In the average American home, about half of the water is used indoors, and the other half is used outside. A greywater system helps you reduce water usage. Many plants are perfectly happy with gently used water, and it can mean big savings for you, as well as an environmentally friendly solution to irrigation.
“Greywater” is gently used water from bathtubs, laundry, and showers. With many households facing drought conditions today, any measures taken to reduce water use is a step in the right direction. While it might have small amounts of lint or food in it, for the most part, greywater is a cost-effective solution to helping water your plants.
Elements of a Greywater System
Every greywater system will have some common components. Many use wood mulch. The bed of woodchip mulch filters large flows and contains them. It gives the spreading water capillary action. Another part of the greywater systems is the diverter valve. It will let you turn the greywater system off. This would be useful if your plants are getting too much water, or if you’re putting something down the drain that might be harmful to the soil. It lets you send the greywater back to the sewer if you need to. A third part of a greywater system is the subsurface emitters. Because you can’t use a sprinkler system, this is the solution. It’s distributed either underground or on the ground, and it is covered with mulch.
Here are the three simple steps to setting up a greywater system:
1. Reroute drainage to the greywater system instead of the sewer
2. Install the greywater system
3. Install outdoor irrigation
Just kidding, of course. Installing a greywater system is going to be more involved as you get into the details. Continue reading for some important considerations to take to heart when planning your greywater system installation.
A typical standard, top-loading washing machine uses 41 gallons of water per load. You can reduce this by installing a high-efficiency washing machine, but you can reduce it even further by reusing the water that would otherwise just go down the drain.
Laundry-to-landscape greywater systems route the drainage from the laundry into the greywater system, usually into an outside mulch bed. This system uses the washing machine’s discharge pump to move water out to the yard, allowing for the water to be pushed slightly uphill if necessary. Because water is typically drained through a flexible hose, maintenance is typically easier with this type of system. It’s also easier to switch back to the sewer/septic system if necessary.
Branched Drain System
Branched drain systems, as you might expect, branch the flow of the drainage from sinks, showers, etc., to multiple areas. They can be used in combination with laundry-to-landscape systems, and can combine multiple sources of greywater to be distributed across a yard.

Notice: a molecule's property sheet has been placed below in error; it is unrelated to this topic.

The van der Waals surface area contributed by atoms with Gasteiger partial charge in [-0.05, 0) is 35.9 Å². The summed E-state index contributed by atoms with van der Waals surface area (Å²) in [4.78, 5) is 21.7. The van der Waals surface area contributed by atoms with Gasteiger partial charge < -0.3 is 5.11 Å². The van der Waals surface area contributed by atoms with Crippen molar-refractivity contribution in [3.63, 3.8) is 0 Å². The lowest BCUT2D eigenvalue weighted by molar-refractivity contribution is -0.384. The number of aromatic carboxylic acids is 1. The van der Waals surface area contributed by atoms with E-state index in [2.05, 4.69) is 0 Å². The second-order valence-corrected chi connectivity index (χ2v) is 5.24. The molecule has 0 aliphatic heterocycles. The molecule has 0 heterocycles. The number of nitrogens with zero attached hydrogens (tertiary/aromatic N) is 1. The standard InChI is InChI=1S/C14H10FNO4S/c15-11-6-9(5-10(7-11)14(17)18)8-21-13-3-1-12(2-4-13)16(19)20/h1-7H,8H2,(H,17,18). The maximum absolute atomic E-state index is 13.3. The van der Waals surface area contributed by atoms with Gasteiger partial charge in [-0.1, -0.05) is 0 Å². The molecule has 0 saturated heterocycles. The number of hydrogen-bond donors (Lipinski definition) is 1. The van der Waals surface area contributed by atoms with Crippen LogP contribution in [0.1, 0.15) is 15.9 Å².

Branched drain systems are generally gravity-driven, so the water must flow downhill to the destination area. It’s best to prepare the areas to be watered with mulch, which can help wick up and slow the flow of the water.
Sump Pump Systems
A sump pump pumps greywater from a collection basin into the rest of the greywater system. Sump pumps are a good solution for pushing greywater up hills or to distant areas. Sump pump solutions are typically operated by a float switch, which activates when the basin fills to a sufficient level, pumping the water out to the yard.
In situations where several zones would be connected to an irrigation system, there are more robust proprietary solutions available. These systems have electronic controllers and timers capable of efficiently watering sections of a yard on a schedule, thus minimizing waste. Some systems can detect rainfall and will not only disable watering but also backflush and clean the filters.
Things to Know about Greywater Systems
When planning your greywater system, keep in mind the change in elevation. Some greywater systems can only water downhill, and even with a pump, other systems can only push water so high.
Also remember to use detergents that won’t cause harm to vegetation. Detergents that contain too much phosphorus or sodium can kill plants. Also, be sure not to apply greywater to fruits or other parts of a plant intended for consumption. Greywater is not safe for consumption, and should not come into contact with foodstuffs.
Be mindful when planning on using a tank to store greywater. The organic material in greywater will cause bacterial growth, which can result in a foul odor. Routing the greywater directly into the soil/mulch instead of to a tank can prevent anaerobic bacteria from growing, which would prevent the odor.
When undergoing a DIY greywater project, it’s best to keep your design simple. With more complexity comes an increase in points of failure, which means more time spent maintaining the system. If you can, instead of installing pumps, use a gravity-powered system. This would also have the added benefit of reducing energy usage and decreasing your carbon footprint. If you feel like you’re getting in over your head, your local environmentally conscious plumber or handyman should to be able to help you out.